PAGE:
Med School/Year Graduated: University of Tennessee at Memphis, 2002
Years in Practice: 12
How often do you get to meet the families of the heart donor and the heart recipient? What is that experience like?
It’s very rare for members of the heart transplant team to meet the donor family. However, it’s not uncommon for the recipient and donor family to connect usually about one year after transplantation. The very few times that I’ve met the donor family, I was introduced to them by the recipient.
We read that you’re a transplant cardiologist, a transplant recipient and a transplant donor. Wow! How have these firsthand experiences informed your practice? Do you share your stories with patients?
It really is a unique experience. I often get an opportunity to meet with patients undergoing kidney transplant evaluation and frequently I am able to draw on my own personal experience of being a kidney donor to connect with them. I don’t make it a routine to share my story, but if the situation calls for it and I feel the patient and his/her family could benefit, I’ll share with them.
Last year, you won a teaching award for cardiology and congestive heart failure. What are the obstacles and rewards of teaching newer generations of physicians?
That was a tremendous honor. The major obstacle is learning how each individual learner best processes the information you are attempting to teach and being able to adapt to that particular learning style. The reward is seeing a medical student, resident or fellow successfully and independently apply what they’ve learned directly toward the care of the patient.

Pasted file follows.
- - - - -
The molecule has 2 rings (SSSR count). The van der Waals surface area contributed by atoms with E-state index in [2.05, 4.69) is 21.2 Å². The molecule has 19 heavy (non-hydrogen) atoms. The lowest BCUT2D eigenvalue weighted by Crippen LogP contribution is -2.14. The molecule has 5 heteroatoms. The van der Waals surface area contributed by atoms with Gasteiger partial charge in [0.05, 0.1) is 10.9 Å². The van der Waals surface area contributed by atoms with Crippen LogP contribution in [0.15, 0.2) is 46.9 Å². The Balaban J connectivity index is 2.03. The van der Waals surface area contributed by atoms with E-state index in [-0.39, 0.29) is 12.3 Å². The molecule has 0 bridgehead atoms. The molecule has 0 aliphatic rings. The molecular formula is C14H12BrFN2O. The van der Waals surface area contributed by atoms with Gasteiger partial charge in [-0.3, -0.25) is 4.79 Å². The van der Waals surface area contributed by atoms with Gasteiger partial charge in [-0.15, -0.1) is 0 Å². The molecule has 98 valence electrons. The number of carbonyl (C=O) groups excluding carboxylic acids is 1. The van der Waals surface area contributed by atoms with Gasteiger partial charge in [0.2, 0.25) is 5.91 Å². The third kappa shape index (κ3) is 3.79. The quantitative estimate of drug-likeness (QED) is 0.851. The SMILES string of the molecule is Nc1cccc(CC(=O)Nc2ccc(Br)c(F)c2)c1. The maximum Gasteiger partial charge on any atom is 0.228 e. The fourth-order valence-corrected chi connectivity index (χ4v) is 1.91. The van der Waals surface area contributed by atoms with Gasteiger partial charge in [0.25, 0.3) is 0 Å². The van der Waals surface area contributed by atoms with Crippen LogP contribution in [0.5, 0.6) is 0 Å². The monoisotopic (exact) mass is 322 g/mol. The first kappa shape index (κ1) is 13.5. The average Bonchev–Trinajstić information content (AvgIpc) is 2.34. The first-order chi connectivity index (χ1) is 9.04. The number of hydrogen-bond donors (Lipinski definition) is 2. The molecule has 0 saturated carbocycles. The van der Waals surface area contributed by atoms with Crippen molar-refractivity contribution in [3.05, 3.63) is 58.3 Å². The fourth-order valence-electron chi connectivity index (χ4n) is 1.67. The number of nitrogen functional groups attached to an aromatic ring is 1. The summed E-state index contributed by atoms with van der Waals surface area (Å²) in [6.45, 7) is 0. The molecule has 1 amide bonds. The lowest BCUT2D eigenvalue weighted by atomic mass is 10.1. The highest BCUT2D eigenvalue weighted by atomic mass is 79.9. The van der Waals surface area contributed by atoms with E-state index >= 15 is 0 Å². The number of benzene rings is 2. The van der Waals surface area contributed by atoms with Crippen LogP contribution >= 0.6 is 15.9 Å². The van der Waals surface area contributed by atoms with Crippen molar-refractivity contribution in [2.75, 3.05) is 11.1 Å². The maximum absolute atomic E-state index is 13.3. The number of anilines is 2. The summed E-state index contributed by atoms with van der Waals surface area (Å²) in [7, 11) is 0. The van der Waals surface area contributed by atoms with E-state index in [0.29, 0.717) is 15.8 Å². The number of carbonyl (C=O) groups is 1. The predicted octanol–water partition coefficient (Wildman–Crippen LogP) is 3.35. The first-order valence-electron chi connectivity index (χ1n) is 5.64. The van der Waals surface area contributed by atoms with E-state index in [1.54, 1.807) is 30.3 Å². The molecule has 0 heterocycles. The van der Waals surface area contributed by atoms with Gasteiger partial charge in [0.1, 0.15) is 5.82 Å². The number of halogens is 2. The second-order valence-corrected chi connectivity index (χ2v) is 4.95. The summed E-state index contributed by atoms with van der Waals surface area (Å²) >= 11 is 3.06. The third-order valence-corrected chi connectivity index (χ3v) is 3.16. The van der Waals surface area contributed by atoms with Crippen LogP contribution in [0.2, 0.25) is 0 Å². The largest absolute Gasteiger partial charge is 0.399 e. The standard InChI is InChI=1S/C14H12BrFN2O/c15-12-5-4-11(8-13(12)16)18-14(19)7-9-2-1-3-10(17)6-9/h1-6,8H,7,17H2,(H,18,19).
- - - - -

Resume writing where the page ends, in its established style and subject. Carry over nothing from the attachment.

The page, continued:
How long do you think it will be before most heart replacement procedures utilize artificial or genetically manufactured hearts, as opposed to donor human hearts?
I think we’re in the dawn of a new era in cardiac transplantation. Just a few weeks ago the world witnessed the first transplantation of a genetically modified pig heart into an adult human. More investigational work needs to be done, but there is a lot of excitement as well as cautious optimism about the future of this technology. There are lots of patients who unfortunately die waiting for a donor heart, and if successful this would significantly decrease the death rates of patients waiting on the heart transplant list.
You’re a proud Michigander. What do you miss most about the mitten?
Family, for sure. Sunday dinner at my grandparents’ house. I also miss the fall and everything that comes along with it. The beautiful colors of the leaves. Trips to the apple orchard. Apple cider and doughnuts. And last but not least… University of Michigan Football. Go Blue!
Name the best depiction of your field in TV or film that you’ve ever seen.
This is a trick question! There hasn’t been one that accurately captures the inner workings of a transplant team, [and] I find that the best depictions come from patients themselves, telling their own stories on social media sites or in conjunction with their respective transplant center.
You work with the local nonprofit ElevateMeD. Tell us about that.
[It’s] an organization which promotes efforts to prioritize physician workforce diversity and cultural competence via mentorship, along with scholarships to medical students from underrepresented communities.
What are your hobbies and interests outside medicine?
Riding my Peloton with a group of friends from Mayo collectively known as the Cardiac Outputs. And listening to old-school funk, R&B and hip-hop.
What are you watching on Netflix these days?
Ozark and The Harder They Fall.
“If I wasn’t a doctor, I’d be…”
A financial planner.